Tim League: IT FOLLOWS Is Not A Flop

The Alamo Drafthouse founder on the important precendent the movie has set for independent film distribution.

This Monday I read an article in Forbes calling last weekend's expansion of It Follows from 32 to 1218 theaters a mighty flop. Badass Digest's own Devin Faraci tweeted his reaction to said article...

@devincf: "IT FOLLOWS is a very good movie that made an ambitious play and it didn't work. The movie isn't a hit.  It didn't do well."

I disagreed with Devin's tweet (sorry Devin) and the article that inspired it, so I decided to counter with an argument as to why this release is not only a huge success, it is an important precedent for independent film distribution.

The Forbes article contextualizes It Follows as if it were a major studio film with an enormous marketing campaign. It bemoans the fact that it only made half of what You're Next grossed in its opening weekend and is therefore a failure.

It Follows was initially announced as a "compressed window" VOD release (theatrical March 13, VOD March 27) with a modest advertising budget. You're Next had a $20 million dollar advertising campaign replete with billboards, bus shelters and a giant TV campaign. It went wide in week 1 on 2437 screens, more than twice that of the It Follows week 3 expansion. The fees to license Lou Reed's Perfect Day just for the You're Next trailer are likely comparable to the initial marketing budget of It Follows. This just isn't a fair comparative measure.

Despite that marketing budget handicap, It Follows was the fifth highest grossing film in the nation last weekend. #4 was freaking Cinderella. It Follows vastly outgrossed the giant, hugely-promoted Liam Neeson thriller Run All Night, also in its third week of release. The $3129 per screen average was the fifth highest of all the top 20 grossing movies of the weekend.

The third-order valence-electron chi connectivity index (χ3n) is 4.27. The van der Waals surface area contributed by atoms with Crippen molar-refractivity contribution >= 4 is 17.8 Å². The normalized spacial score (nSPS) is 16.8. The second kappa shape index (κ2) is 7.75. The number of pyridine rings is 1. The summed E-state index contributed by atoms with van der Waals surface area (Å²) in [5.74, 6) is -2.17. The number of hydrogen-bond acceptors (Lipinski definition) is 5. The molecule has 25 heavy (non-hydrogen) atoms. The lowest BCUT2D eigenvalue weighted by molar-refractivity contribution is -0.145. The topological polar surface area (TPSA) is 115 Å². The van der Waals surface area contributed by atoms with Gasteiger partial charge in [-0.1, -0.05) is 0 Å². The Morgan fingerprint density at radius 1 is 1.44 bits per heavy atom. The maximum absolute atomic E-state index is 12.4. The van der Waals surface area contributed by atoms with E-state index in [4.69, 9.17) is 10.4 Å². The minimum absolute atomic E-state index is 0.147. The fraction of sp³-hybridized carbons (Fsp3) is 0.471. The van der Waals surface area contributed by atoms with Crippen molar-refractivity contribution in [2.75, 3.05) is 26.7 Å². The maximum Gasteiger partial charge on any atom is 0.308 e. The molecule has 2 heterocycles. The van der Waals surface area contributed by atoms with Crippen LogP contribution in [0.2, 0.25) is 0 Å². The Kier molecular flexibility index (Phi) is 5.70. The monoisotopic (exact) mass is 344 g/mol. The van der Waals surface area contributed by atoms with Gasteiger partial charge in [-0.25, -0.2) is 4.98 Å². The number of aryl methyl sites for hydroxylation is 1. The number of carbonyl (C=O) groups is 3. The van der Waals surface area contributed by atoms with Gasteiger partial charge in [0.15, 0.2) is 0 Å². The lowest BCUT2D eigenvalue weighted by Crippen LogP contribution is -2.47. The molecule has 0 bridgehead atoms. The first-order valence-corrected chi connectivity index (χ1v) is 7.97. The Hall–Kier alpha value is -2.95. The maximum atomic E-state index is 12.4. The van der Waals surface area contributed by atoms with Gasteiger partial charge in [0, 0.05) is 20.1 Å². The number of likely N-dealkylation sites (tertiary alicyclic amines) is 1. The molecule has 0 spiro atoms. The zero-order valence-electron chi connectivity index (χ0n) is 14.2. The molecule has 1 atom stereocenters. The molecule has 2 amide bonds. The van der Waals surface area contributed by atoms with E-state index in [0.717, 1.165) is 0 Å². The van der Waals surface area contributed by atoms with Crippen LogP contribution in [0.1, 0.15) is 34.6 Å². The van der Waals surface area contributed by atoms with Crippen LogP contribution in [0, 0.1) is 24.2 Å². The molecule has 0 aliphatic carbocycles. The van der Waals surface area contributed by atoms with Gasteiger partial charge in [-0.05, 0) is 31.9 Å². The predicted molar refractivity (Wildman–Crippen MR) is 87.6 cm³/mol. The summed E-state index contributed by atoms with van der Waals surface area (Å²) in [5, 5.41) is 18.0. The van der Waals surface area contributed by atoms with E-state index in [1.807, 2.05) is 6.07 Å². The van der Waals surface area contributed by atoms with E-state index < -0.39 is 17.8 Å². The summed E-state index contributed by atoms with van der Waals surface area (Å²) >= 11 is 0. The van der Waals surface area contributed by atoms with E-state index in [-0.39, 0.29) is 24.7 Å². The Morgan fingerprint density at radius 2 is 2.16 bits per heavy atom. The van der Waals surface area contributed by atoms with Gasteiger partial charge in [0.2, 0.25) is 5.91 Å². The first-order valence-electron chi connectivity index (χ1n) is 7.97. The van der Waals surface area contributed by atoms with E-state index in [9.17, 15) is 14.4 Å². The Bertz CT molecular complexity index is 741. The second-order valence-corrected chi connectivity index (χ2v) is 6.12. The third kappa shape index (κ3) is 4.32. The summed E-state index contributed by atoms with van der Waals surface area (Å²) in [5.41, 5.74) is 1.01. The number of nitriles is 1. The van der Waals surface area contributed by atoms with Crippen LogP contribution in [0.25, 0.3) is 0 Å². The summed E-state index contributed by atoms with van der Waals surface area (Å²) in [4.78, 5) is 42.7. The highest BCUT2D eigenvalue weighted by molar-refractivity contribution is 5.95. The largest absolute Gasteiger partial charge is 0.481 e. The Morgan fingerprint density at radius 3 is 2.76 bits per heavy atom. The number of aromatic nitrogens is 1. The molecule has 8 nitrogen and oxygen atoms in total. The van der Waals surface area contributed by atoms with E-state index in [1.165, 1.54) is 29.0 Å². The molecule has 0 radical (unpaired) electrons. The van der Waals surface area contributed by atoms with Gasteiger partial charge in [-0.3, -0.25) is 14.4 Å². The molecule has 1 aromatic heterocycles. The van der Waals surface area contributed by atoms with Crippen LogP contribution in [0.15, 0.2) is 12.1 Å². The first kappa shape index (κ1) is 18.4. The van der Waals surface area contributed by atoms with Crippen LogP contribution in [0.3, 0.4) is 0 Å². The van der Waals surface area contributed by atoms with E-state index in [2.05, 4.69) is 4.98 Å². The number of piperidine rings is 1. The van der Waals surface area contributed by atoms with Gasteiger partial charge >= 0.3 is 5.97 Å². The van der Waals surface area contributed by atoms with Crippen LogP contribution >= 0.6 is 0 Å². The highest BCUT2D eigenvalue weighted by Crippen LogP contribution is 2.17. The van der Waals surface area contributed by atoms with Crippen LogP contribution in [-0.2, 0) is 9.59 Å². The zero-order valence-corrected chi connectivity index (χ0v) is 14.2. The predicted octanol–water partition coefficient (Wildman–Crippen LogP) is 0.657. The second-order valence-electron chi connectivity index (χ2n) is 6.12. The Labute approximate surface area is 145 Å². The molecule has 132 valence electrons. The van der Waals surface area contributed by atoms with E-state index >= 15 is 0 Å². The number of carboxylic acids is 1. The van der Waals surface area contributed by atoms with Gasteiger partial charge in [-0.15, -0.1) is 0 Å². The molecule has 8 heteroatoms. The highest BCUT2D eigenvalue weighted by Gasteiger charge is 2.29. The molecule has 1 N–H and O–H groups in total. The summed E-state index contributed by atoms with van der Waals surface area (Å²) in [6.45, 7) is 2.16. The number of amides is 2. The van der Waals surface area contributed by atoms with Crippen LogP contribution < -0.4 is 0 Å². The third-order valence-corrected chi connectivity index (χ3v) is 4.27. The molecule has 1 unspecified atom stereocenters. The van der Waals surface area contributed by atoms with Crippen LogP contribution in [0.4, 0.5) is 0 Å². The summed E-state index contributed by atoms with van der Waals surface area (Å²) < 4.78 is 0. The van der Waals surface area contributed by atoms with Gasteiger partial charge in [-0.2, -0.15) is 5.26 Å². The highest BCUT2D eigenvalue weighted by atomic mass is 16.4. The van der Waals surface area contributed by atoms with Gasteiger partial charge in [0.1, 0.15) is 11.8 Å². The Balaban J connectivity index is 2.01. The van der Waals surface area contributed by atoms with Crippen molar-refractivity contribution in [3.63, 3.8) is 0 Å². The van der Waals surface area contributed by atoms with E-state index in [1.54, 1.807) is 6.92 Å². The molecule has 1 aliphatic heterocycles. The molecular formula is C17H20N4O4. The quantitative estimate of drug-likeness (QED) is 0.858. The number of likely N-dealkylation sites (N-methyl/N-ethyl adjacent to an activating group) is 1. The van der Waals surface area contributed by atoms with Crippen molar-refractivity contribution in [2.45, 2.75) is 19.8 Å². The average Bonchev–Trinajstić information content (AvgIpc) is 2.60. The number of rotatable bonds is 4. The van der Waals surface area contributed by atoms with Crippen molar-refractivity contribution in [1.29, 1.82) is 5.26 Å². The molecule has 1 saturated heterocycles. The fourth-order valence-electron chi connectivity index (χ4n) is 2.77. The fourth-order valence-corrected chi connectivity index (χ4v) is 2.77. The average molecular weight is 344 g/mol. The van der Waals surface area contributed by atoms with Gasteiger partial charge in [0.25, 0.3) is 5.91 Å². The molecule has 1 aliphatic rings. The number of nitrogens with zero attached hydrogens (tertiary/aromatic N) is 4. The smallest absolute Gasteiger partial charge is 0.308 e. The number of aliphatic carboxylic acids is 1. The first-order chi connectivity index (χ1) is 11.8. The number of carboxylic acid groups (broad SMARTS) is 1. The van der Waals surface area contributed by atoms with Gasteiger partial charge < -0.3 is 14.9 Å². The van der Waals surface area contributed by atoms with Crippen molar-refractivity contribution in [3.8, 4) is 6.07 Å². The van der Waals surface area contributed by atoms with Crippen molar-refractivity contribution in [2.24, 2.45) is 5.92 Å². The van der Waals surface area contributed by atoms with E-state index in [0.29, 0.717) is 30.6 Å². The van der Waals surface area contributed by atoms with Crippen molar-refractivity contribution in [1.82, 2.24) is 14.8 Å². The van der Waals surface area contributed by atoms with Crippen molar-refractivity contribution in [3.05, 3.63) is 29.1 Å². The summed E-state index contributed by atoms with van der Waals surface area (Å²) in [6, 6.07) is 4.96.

All of this was done by a movie from an unknown director, a cast with no name recognition and a very limited advertising budget. It Follows is on track to gross more than $12 million dollars, is already the highest grossing film in the history of Radius, boasts a 95% certified fresh on Rotten Tomatoes and should be painted as the independent film success story of the year, not a "flop."

I chatted with Tom Quinn (founder and CEO of Radius) yesterday to ask him if he thought the release was a success. Tom confirmed that they have been planning for the possibility of expanding this run for months and confided that they had an internal success criteria of grossing over $2 million dollars. Nearly doubling that threshold to hit $3.8 million  was a huge victory and he now projects It Follows to have double the profit margin than the original "compressed window" release would have.

The real story here is this nimble distribution strategy deployed by Radius. When It Follows shattered records and posted a massive $40,000 per screen average in its first week, Radius postponed the week 3 VOD launch and opened the floodgates to quickly confirm over 1000 theaters. Many of these theaters did not have the It Follows trailer in rotation and yet it still racked up a $3129 per screen average.